Now we apply Markov's inequality to $$e^{\lambda Y_n}$$ and use our claim (*). For all $$t, \lambda > 0$$, $$\mathbb{P}\left[\sum_{i=1}^n X_i \geq t\right]=\mathbb{P}[Y_n \geq t] = \mathbb{P}\left[e^{\lambda Y_n} \geq e^{\lambda t}\right] \leq \frac{\mathbb{E}\left[e^{\lambda Y_n}\right]}{e^{\lambda t}} \leq \frac{e^{\frac18 \lambda^2 \sum_{i=1}^n (b_i-a_i)^2}}{e^{\lambda t}}.$$ Finally, set $$\lambda=\frac{4t}{\sum_{i=1}^n (b_i-a_i)^2}$$ to minimize the right hand expression and obtain the result. $$\tag*{\blacksquare}$$

As I mentioned in my comment, the key difference between this and the "usual" statement of Azuma's inequality is requiring $$X_i \in [a_i,b_i]$$, rather than $$X_i \in [-a,a]$$. The former allows more flexibility and this saves a factor of 2 in some cases.

Note that the $$Y_i$$ random variables in the proof are a supermartingale. You can obtain the usual version of Azuma's inequality by taking a Martingale $$Y_1, \cdots, Y_n$$, setting $$X_i=Y_i-Y_{i-1}$$ and $$[a_i,b_i]=[-c_i,c_i]$$ (where $$\mathbb{P}[|Y_i-Y_{i-1}|\leq c_i]=1$$), and then applying the above result.

• In the first line of the proof, it should presumably be $Y_i = \sum_{j=1}^i X_j$ (upper bound of the sum as $i$ rather than $n$).... Sep 26 '17 at 2:12
• The proof is also given in the monograph by Dubhashi and Panconesi. Sep 27 '17 at 8:01
• @KristofferArnsfeltHansen: Great. Do you have a link? Sep 27 '17 at 18:17

I think, I just made it! basing me on the proof of @Thomas and something of my knowledge. Because @Thomas is not using the same hypothesis, but very similar ones (Thanks Thomas!).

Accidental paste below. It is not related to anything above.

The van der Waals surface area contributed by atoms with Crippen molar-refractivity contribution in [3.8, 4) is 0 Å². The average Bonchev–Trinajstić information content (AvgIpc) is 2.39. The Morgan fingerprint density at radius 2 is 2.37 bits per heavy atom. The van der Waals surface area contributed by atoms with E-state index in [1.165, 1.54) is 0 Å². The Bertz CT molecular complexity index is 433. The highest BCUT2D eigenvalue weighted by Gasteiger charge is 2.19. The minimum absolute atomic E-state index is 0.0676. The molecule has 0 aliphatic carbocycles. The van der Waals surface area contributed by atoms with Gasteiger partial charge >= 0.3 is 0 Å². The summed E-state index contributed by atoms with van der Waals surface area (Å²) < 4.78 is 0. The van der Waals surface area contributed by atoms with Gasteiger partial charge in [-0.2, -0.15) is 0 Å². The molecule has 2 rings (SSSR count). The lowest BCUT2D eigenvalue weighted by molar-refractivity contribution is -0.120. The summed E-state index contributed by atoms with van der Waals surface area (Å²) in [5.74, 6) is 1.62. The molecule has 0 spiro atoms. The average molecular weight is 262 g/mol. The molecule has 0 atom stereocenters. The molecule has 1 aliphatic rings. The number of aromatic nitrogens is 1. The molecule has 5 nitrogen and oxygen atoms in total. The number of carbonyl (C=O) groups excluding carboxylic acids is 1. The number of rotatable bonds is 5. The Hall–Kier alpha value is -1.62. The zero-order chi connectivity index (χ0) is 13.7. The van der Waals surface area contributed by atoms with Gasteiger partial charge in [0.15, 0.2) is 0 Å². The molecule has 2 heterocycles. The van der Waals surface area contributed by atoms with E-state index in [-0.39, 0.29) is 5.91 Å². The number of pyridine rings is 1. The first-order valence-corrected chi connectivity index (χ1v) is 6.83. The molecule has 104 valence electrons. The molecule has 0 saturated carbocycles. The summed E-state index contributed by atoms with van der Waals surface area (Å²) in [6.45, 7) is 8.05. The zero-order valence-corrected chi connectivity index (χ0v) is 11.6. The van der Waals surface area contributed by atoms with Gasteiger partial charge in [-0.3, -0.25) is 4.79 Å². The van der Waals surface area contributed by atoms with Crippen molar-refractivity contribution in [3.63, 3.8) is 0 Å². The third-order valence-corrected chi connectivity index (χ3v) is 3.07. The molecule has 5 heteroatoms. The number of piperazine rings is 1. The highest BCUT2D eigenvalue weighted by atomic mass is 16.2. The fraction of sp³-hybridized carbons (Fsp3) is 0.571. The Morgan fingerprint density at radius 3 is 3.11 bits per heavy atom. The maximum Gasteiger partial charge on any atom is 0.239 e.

Define $$Y_i=\sum_{j=1}^i C_j$$. We claim that

$$\begin{equation*} E[e^{\lambda Y_i}] \leq e^{\frac{1}{8} \lambda^2 \sum_{j=1}^i(b_j-a_j)^2} \end{equation*}$$

For all $$i$$ and $$\lambda$$ we have

$$\begin{equation*} E[e^{\lambda Y_i}] = E[e^{\lambda Y_{i-1}}\cdot e^{\lambda C_i}] = E[e^{\lambda Y_{i-1}}\cdot E[e^{\lambda C_i}|C_1,...,C_{i-1}]] \end{equation*}$$

By assumption $$\mu _{C_i}=E[C_i|C_1=c_1,...,C_{i-1}=c_{i-1}]\leq \beta$$ and $$Pr[C_i \in [-\alpha,\alpha]]=1$$($$Pr[C_i \in [-\alpha,\alpha]]=1 \Longleftrightarrow -\alpha \leq C_i \leq \alpha$$) (Absolute value definition). By Hoeffding Lemma , where $$a_i=-\alpha$$ y $$b_i=\alpha$$. We can get:

$$\begin{equation*} E \left[e^{\lambda C_i}\middle|C_1=c_1,...,C_{i-1}=c_{i-1}\right] \leq e^{\lambda\mu _{C_i}+\frac18 \lambda^2(2\alpha)^2} \end{equation*}$$

because $$\mu _{C_i} \leq \beta$$,

\begin{equation*} \begin{aligned} E[e^{\lambda Y_i}] &= E[e^{\lambda Y_{i-1}}\cdot E[e^{\lambda C_i}|C_1,...,C_{i-1}]] \\ &\leq E[e^{\lambda Y_{i-1}}\cdot e^{\lambda\beta +\frac18 \lambda^2(2\alpha)^2}]\\ &.\\ &. \ \text{(Iterating)} \\ &. \\ &\leq e^{\sum_{i=1}^k \lambda \beta + \frac18 \lambda^2(2\alpha)^2 }\\ &= e^{\lambda k \beta + k \frac18 \lambda^2(2\alpha)^2}\\ &= e^{\lambda k \beta + k \frac12 \lambda^2(\alpha)^2}\ \end{aligned} \end{equation*}

In that way :

\begin{equation*} \begin{aligned} Pr \Big[ \sum_{i=1}^k C_i > k\beta +z \sqrt{k}\cdot \alpha \Big] &= Pr \Big[ \lambda Y_n > \lambda (k\beta +z \sqrt{k}\cdot \alpha) \Big] \\ &= Pr \Big[ e^{ \lambda Y_n} > e^{ \lambda (k\beta +z \sqrt{k}\cdot \alpha)} \Big] \ \ \ \text{(By Markov inequality)}\\ &\leq \frac{E[e^{Y_n}]}{e^{ \lambda(k\beta +z \sqrt{k}\cdot \alpha)}}\\ &= e^{- \lambda(k\beta +z \sqrt{k}\cdot \alpha)}E[e^{ \lambda Y_n}]\\ & \leq e^{- \lambda(k\beta +z \sqrt{k}\cdot \alpha)} e^{\lambda k \beta + k \frac12 \lambda^2(\alpha)^2} \end{aligned} \end{equation*}

When we minimize $$\lambda$$, we get that $$\lambda = \frac{z}{\sqrt{k}\alpha}$$, replacing it on the equation we have :

$$\begin{equation*} Pr \Big[ \sum_{i=1}^k C_i > k\beta +z \sqrt{k}\cdot \alpha \Big] \leq e^{\frac{-z^2}{2}} \end{equation*}$$